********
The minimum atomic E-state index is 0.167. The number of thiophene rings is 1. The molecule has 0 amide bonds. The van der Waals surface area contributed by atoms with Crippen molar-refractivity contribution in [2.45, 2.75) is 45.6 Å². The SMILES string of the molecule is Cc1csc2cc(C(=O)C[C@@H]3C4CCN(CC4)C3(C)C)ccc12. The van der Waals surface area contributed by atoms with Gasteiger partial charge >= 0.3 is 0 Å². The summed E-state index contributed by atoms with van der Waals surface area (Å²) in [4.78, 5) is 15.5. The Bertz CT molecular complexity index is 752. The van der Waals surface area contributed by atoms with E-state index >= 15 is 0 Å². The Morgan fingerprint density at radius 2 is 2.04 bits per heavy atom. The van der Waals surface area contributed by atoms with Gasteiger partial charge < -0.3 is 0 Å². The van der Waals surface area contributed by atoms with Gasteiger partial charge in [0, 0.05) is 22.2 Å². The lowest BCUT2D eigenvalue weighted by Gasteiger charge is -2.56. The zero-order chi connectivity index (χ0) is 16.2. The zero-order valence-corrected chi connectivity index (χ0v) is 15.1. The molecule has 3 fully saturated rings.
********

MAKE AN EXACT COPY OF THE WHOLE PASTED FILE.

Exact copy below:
The minimum atomic E-state index is 0.167. The number of thiophene rings is 1. The molecule has 0 amide bonds. The van der Waals surface area contributed by atoms with Crippen molar-refractivity contribution in [2.45, 2.75) is 45.6 Å². The SMILES string of the molecule is Cc1csc2cc(C(=O)C[C@@H]3C4CCN(CC4)C3(C)C)ccc12. The van der Waals surface area contributed by atoms with Gasteiger partial charge >= 0.3 is 0 Å². The summed E-state index contributed by atoms with van der Waals surface area (Å²) in [4.78, 5) is 15.5. The Bertz CT molecular complexity index is 752. The van der Waals surface area contributed by atoms with E-state index >= 15 is 0 Å². The Morgan fingerprint density at radius 2 is 2.04 bits per heavy atom. The van der Waals surface area contributed by atoms with Gasteiger partial charge < -0.3 is 0 Å². The van der Waals surface area contributed by atoms with Gasteiger partial charge in [0, 0.05) is 22.2 Å². The lowest BCUT2D eigenvalue weighted by Gasteiger charge is -2.56. The zero-order chi connectivity index (χ0) is 16.2. The zero-order valence-corrected chi connectivity index (χ0v) is 15.1. The molecule has 3 fully saturated rings.